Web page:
"For the same price or less, the contractor can provide the Industrial OAM-Purger, including installation, and solve the problem for the rest of the life of the chiller," wrote Key. "This benefits the contractor who will spend less time sending a technician to service a chiller running at lower capacity and, in some cases, responding to low oil fault."
For more information regarding the Industrial OAM-Purger, visit www.redicontrols.com.
Silver WinnerAccording to Manitowoc, in designing the new S-1000, consideration was given to sanitation, energy savings, sound reduction, and - foremost - serviceability.
"Getting to components has been simplified," wrote the company in its entry form. "Front doors allow quick, easy access to the food zone and to the enhanced electrical system with a common control board. In addition, no-tools removal of main components reduces cleaning time and keeps downtime to a minimum."
The company also noted that the front-accessible water pump is located outside of the food zone for easy removal, and the "snap in/snap out" removal of the water tray allows "thorough cleaning and easy pump access."
In addition, the front-accessible refrigeration system service valves and all-line voltage electrical components are separated from the water compartment.
"This adds up to time-saving features and less-complicated serviceability procedures," wrote the manufacturer.
In the end, The News' contractor-judges offered high marks for the product's serviceability. They noted that time spent out on a service call should be reduced and repairs should be easier to manage.
For more information on the S-Series 1000 Ice Cube Machine, visit www.manitowocice.com.
Bronze WinnerEmerson's Flow Controls Division noted its HMI is designed for commercial refrigeration and air conditioning systems, labeling it "the most sensitive moisture indicator in the HVACR industry."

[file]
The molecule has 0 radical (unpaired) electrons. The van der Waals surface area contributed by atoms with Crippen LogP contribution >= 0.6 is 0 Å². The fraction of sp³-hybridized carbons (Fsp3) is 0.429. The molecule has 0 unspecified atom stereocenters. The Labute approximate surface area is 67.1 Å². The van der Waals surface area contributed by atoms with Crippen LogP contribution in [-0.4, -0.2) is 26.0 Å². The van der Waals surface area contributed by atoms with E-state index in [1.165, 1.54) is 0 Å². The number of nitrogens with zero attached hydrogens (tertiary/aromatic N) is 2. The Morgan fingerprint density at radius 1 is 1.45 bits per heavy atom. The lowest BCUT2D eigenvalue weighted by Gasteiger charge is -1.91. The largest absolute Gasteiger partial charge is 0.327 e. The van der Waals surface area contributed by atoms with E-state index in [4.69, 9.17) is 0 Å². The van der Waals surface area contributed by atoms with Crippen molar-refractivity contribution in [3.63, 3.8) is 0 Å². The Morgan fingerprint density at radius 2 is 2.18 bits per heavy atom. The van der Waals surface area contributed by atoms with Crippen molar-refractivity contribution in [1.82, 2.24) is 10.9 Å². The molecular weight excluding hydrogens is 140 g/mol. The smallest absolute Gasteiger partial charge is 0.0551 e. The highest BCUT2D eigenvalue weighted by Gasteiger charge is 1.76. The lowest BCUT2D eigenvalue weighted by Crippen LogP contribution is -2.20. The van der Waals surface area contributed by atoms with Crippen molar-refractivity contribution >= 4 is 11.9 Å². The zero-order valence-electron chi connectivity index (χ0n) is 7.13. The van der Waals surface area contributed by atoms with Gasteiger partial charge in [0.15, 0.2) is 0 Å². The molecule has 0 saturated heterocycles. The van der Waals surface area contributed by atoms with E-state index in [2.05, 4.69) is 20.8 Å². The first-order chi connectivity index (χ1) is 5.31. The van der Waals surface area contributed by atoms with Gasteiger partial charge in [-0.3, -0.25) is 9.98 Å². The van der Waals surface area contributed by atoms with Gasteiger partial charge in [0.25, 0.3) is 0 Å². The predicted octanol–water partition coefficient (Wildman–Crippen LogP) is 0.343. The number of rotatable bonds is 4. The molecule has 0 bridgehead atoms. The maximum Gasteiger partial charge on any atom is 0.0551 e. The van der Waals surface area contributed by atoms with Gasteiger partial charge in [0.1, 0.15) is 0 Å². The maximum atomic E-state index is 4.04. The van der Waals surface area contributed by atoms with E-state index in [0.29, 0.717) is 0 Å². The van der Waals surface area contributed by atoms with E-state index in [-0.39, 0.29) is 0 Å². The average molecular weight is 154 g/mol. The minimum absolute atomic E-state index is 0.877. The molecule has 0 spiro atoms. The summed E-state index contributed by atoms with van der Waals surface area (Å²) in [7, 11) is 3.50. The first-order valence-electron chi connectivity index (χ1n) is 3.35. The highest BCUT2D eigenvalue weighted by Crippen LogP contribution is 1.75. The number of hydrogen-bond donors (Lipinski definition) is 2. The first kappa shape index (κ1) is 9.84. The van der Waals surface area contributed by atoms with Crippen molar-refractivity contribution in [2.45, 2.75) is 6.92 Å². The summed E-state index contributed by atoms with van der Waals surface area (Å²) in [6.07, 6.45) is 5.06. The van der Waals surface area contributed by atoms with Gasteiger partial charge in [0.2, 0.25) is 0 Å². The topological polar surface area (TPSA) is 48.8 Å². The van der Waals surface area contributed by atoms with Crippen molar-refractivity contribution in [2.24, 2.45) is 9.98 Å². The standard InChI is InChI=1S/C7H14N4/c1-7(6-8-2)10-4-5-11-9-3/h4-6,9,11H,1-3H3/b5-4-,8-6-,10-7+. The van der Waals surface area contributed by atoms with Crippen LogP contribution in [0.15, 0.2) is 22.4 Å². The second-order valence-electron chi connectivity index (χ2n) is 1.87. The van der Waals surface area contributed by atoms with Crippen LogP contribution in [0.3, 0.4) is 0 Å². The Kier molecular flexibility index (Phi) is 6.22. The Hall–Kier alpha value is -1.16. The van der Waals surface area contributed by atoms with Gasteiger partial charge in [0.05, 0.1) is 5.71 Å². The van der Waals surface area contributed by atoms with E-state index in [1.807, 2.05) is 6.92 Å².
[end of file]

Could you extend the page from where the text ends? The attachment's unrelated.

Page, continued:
The features the contractor-judges liked included its ability to keep a close watch on systems in which the moisture indicator shows a caution signal.
"The HMI can save the contractor valuable time and money, and because it is versatile enough to use on any system, he can stock one model of moisture indicators on his truck, thereby reducing his inventory," wrote the company on the entry form.
According to Emerson Climate Technologies, the HMI endured a rigorous development process right up to its launch in January 2003.
Since then, the company wrote, "Emerson continues to improve upon the product based on input and suggestions coming in from the field. Emerson knows that the people closest to the product - namely, the contractor - generally have the greatest amount of application knowledge."
That seems to suit the contractor-judges just fine. Some judges noted that early moisture detection is becoming increasingly important as the industry moves to HFC refrigerants, as is the ability to withstand high-pressure environments.
"With the Emerson Climate Technologies' HMI, contractors can be confident their customers are getting a better indicator and they are getting a better warning system," wrote the company.
For more information regarding the HMI, visit www.gotoemerson.com.
Publication date: 07/19/2004